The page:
What we have here is a very Cheever-esque situation, updated to the age of Oprah. It is certainly not novel for a writer or film-maker to lift the rock and take a look at the nastiness lying below the perfectly-manicured lawns of suburbia. What this film does, though, is take a slightly different view of hypocrisy. So often when you hear the phrase, "For the sake of the children," it's a cover for all sorts of petty behavior. Ronnie, deftly played by Jackie Earle Haley (you won't think of Kelly Leak at all while watching him), is a creep, to be sure, but a human being with rights. It's not easy for an audience to accept this, which creates an unsettling rustle in the theater.

Little Children has copious voice-overs. The narrator sounds like someone in nature documentary. Instead of watch the lion eat the gazelle, it's watch the disaffected suburban mom make a grasp at happiness with the handsome young father. Voice-overs are always tricky in films, because they tell rather than show, but it's clear that Field didn't want to lose a lot of the sterling prose from Perrotta's book. I wouldn't disagree with someone who thinks it's all a bit much, though.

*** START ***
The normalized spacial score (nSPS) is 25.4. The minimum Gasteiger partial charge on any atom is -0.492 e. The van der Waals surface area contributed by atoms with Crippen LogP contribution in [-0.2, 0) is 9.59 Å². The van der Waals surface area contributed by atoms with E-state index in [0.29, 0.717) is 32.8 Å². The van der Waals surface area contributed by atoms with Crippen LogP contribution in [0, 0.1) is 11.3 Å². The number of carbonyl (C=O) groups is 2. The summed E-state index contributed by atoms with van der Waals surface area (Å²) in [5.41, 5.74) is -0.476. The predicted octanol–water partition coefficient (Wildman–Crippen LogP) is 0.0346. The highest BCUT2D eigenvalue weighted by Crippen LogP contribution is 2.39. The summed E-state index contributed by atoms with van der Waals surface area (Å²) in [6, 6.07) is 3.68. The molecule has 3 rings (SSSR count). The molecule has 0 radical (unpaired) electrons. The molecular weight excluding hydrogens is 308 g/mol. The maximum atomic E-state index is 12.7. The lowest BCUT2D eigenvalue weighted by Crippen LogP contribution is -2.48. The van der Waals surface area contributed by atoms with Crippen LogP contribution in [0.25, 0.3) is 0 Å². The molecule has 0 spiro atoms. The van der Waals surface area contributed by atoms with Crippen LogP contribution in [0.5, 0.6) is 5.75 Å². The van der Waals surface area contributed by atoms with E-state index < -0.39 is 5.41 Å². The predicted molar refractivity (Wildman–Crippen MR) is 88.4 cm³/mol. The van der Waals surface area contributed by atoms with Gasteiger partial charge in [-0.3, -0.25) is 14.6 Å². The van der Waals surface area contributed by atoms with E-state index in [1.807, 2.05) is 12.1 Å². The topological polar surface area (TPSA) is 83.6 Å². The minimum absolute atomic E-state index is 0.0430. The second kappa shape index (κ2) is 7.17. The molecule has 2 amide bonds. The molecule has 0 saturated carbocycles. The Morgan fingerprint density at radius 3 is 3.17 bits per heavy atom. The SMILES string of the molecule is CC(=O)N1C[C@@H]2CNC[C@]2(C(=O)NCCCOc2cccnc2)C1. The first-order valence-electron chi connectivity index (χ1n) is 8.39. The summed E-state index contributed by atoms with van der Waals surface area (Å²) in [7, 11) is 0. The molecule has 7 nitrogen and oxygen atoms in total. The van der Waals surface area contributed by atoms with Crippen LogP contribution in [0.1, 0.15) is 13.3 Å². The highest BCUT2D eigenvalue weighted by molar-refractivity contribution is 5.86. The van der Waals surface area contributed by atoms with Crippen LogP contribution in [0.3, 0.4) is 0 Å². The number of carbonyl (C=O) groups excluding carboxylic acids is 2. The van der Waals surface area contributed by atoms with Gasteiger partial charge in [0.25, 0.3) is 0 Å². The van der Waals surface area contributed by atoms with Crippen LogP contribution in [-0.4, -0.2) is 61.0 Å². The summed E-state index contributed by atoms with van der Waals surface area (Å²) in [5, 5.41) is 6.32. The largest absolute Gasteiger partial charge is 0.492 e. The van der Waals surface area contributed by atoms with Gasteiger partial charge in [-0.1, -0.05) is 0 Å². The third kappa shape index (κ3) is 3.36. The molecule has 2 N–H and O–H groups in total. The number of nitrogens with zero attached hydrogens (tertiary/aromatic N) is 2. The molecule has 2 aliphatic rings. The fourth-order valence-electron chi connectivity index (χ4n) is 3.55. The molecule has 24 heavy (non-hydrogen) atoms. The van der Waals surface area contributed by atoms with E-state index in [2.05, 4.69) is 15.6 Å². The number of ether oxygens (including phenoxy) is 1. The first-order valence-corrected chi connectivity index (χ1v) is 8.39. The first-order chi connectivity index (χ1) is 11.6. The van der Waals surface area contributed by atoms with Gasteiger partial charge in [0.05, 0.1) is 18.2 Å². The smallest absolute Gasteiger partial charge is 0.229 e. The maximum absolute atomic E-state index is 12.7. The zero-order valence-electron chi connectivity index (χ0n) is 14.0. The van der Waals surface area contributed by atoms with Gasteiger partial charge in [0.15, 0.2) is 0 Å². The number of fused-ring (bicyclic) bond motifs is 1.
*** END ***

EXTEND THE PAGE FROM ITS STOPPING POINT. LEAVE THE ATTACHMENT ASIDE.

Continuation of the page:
Despite this slight reservation, Little Children is one of the best films I've seen this year, and Kate Winslet in particular gives an outstanding performance.

4 Comments:

Blogger Brian said...

I've been struggling with this one since I saw it a couple months ago. There's a lot to like about it - Winslet especially, as you say, is terrific - but there's something that really bothers me about it.